New in Cambridge Showrooms - Part I

by Mark Nye
Issue No. 161 - September 1986

My talk at the convention in June covered this same subject with an emphasis on etchings and, out of necessity, the items chosen for inclusion, for the most part, were rather brief. The following two selections, taken from trade journals dating to the spring and summer of 1925, not only describe what was then new from the Cambridge factory, but also to a lesser degree cover the increasing popularity of glass dinnerware and other items for the home.

I think we tend to forget that glass dinnerware was not always the vogue and probably has never really achieved the same position held by china. Beginning in the mid 1920s, however, glass dinnerware did rise to new heights in popularity and Cambridge Glass Co. was innovative in adapting to this new demand for dinnerware in not only clear glass (crystal), but also in color, plain and decorated. What they were doing in 1925 to meet the buying public's wishes is clearly described below.

This first article is taken from a column printed in the August 3, 1925 issue of China, Glass and Lamps, entitled "New York Trade Notes" written by Jane Littell.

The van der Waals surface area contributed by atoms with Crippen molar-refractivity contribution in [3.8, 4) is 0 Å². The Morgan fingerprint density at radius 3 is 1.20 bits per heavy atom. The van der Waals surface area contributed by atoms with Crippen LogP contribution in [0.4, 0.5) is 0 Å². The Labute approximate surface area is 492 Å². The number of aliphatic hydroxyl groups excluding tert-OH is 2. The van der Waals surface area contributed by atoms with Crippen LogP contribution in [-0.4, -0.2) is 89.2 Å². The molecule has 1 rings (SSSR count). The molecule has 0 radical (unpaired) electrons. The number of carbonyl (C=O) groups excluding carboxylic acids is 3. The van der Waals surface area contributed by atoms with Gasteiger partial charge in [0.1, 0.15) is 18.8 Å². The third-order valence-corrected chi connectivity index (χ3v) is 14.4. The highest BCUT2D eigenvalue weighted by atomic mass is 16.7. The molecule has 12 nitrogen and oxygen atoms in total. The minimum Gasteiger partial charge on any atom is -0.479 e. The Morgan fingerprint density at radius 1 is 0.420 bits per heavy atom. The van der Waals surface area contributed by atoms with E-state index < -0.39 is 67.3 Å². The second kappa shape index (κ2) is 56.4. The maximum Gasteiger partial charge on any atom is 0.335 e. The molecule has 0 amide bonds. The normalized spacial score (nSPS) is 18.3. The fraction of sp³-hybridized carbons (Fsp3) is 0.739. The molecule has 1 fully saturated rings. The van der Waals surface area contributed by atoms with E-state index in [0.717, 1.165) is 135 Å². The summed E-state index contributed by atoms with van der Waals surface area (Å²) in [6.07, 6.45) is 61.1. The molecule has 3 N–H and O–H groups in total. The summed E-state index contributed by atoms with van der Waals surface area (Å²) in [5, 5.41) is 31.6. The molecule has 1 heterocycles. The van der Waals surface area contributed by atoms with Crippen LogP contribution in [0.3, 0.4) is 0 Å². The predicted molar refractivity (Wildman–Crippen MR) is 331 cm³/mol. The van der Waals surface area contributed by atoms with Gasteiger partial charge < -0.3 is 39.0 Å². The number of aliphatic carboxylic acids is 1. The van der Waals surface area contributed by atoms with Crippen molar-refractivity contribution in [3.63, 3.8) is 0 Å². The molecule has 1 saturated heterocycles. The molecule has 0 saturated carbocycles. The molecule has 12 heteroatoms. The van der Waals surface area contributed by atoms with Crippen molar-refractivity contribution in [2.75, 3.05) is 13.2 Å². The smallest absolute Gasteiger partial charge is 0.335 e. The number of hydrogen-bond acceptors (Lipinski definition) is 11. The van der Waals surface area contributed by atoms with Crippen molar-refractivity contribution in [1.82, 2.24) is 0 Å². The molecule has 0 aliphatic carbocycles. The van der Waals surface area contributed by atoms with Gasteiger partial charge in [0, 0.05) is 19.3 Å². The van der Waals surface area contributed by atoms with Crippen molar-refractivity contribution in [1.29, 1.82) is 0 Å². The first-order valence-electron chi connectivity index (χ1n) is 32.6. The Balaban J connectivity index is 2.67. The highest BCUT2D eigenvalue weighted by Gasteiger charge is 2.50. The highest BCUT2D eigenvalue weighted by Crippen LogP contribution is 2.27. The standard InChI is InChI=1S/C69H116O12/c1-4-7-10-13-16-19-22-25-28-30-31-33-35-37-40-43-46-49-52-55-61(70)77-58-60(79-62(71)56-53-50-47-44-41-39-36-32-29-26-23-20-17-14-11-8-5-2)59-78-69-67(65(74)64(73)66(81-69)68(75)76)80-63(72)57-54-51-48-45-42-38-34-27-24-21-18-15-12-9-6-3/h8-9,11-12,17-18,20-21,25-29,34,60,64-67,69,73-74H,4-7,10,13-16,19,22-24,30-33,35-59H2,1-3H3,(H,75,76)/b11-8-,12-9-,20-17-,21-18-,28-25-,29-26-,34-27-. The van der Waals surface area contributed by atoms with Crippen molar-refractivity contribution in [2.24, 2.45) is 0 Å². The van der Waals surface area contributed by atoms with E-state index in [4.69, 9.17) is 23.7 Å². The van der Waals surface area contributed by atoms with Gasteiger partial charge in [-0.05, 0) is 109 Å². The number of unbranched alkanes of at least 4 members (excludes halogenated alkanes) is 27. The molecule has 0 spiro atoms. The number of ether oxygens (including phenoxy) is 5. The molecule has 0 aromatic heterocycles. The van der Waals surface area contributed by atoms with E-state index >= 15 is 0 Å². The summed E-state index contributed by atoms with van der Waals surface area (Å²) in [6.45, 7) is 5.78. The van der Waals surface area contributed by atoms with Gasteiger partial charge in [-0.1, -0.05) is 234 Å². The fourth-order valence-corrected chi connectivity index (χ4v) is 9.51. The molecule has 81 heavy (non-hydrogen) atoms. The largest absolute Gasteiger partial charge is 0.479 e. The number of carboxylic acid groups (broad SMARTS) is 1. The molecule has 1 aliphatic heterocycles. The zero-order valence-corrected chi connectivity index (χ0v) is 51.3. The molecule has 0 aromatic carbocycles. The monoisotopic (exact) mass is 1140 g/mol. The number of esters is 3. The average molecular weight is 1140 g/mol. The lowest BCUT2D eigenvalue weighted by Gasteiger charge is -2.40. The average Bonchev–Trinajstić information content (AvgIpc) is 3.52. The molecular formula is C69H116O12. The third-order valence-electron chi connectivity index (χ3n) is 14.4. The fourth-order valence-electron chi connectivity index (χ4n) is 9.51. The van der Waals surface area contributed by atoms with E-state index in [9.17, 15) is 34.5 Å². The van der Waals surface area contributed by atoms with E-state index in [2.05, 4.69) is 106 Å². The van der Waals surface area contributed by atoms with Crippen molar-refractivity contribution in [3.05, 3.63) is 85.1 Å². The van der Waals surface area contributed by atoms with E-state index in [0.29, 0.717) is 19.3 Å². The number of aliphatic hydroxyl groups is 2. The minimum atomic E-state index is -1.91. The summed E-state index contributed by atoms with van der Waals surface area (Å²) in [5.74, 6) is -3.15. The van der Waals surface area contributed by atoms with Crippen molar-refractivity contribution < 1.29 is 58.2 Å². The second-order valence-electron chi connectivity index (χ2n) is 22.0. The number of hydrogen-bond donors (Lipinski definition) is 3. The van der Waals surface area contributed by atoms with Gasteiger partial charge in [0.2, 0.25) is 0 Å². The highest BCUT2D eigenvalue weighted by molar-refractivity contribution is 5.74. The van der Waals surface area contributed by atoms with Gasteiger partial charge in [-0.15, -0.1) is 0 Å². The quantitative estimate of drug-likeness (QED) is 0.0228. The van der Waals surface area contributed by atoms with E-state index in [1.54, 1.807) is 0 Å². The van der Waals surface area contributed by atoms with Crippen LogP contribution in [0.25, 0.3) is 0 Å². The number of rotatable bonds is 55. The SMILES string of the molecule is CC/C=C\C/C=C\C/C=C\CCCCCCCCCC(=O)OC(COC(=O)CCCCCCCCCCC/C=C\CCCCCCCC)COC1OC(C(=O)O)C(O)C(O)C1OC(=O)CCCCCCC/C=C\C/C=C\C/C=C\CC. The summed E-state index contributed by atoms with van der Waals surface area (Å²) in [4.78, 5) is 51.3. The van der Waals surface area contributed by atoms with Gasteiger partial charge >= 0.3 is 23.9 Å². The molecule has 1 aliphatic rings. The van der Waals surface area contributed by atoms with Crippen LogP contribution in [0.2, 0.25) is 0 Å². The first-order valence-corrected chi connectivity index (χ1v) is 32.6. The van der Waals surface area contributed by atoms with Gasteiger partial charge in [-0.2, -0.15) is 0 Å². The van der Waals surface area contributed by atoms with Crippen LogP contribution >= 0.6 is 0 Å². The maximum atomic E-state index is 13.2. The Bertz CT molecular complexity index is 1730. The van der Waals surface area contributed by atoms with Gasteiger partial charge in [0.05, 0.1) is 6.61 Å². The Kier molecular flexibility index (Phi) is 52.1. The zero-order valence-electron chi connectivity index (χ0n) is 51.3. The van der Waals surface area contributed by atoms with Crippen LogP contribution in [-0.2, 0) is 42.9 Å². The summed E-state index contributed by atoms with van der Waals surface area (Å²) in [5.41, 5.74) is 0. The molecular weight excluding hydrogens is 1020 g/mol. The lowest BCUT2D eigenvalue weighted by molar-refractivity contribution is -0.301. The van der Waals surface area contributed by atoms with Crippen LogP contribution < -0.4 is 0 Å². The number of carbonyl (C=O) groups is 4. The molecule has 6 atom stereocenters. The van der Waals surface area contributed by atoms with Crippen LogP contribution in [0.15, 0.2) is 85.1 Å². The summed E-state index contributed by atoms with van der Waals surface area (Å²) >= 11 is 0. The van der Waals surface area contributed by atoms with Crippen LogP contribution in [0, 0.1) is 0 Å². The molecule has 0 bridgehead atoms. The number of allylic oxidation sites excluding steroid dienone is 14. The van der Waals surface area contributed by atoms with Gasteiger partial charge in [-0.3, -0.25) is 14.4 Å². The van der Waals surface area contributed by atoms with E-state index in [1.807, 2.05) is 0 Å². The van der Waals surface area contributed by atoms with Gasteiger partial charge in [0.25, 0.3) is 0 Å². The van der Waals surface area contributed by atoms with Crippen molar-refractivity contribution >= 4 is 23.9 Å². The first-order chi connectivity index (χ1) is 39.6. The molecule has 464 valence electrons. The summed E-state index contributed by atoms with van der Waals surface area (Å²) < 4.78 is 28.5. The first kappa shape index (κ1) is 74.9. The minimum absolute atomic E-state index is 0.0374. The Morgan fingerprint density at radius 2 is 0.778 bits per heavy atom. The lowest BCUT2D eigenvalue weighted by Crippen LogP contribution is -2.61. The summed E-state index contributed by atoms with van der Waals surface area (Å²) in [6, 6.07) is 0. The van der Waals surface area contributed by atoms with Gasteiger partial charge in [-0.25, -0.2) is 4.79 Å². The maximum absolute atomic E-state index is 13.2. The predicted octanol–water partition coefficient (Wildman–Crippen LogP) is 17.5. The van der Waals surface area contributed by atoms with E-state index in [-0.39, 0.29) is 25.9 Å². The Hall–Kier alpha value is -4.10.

"An unusual number of lovely new things have arrived at the showrooms of the Cambridge Glass Co., at 184 Fifth Avenue, since my last visit. The most important is a new color in glass known as Peach-Blo. It is made up in stemware and in footed and straight sided tumblers, in wide optic, and may be had either undecorated, or with an encrusted band and line treatment.

The color is absolutely unique in modern glass. It has the warmth and sparkle of amber, and the gayety of the DuBarry rose, and is different from these, while combining the charms of both. The name -- Peach-Blo -- describes it perfectly.

Mr. Graham tells me that he will soon have samples of ice tea sets, water sets, vanity sets, salad sets, etc., in this lovely new color. Of course, launching a new color is a serious matter, but I don't see how this concern can avoid making their full line of fancy ware in the new Peach-Blo.

The stemware is made on their 305 (NOTE: this 305 number is undoubtedly a misprint as we can find no record of a #305 stem line -- #3051; 3065; 3075; 3085, etc., yes, but not 305.) shape, which is tall, slender and slightly cupped, and they have the same shape in amber, amethyst, green and crystal, as well as the new Peach-Blo.

The other two new lines are of equal importance. One is a full table service, with the exception of vegetable dishes, of undecorated colored glass. A table is set with this line in amber, and it rates a lot of adjectives. There are service plates, salad plates, bread and butter plates, dessert plates, soup plates, grape fruits, sugars and creams, cold meat platters, cups and saucers and stemware -- all matching. Shown against a background of white, the effect is charming. For hot weather use, for tea, for luncheon, this service of glass is a novelty that ought to appeal rather widely to women who like to have unusual services for special occasions. it will never, of course, displace the elaborate china for formal occasions, nor is it intended to, but it has its use and charm all its own.